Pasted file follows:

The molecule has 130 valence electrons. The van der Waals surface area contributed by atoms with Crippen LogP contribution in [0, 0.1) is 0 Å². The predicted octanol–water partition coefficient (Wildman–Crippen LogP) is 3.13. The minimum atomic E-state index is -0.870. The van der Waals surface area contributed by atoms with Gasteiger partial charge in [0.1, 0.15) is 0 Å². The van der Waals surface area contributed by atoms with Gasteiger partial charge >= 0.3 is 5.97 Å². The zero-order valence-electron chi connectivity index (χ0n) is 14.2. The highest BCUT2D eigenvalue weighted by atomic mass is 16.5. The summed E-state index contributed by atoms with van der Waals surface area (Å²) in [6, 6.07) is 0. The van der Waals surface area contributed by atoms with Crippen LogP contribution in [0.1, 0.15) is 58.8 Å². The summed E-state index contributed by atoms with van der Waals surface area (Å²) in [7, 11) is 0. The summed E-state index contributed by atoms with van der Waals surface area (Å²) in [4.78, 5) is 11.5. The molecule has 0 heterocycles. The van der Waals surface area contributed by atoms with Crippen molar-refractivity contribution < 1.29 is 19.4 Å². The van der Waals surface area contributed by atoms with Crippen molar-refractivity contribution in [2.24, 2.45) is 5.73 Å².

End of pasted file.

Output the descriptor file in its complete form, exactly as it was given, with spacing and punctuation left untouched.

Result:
The molecule has 130 valence electrons. The van der Waals surface area contributed by atoms with Crippen LogP contribution in [0, 0.1) is 0 Å². The predicted octanol–water partition coefficient (Wildman–Crippen LogP) is 3.13. The minimum atomic E-state index is -0.870. The van der Waals surface area contributed by atoms with Gasteiger partial charge in [0.1, 0.15) is 0 Å². The van der Waals surface area contributed by atoms with Gasteiger partial charge >= 0.3 is 5.97 Å². The zero-order valence-electron chi connectivity index (χ0n) is 14.2. The highest BCUT2D eigenvalue weighted by atomic mass is 16.5. The summed E-state index contributed by atoms with van der Waals surface area (Å²) in [6, 6.07) is 0. The van der Waals surface area contributed by atoms with Crippen LogP contribution in [0.1, 0.15) is 58.8 Å². The summed E-state index contributed by atoms with van der Waals surface area (Å²) in [7, 11) is 0. The summed E-state index contributed by atoms with van der Waals surface area (Å²) in [4.78, 5) is 11.5. The molecule has 0 heterocycles. The van der Waals surface area contributed by atoms with Crippen molar-refractivity contribution < 1.29 is 19.4 Å². The van der Waals surface area contributed by atoms with Crippen molar-refractivity contribution in [2.24, 2.45) is 5.73 Å².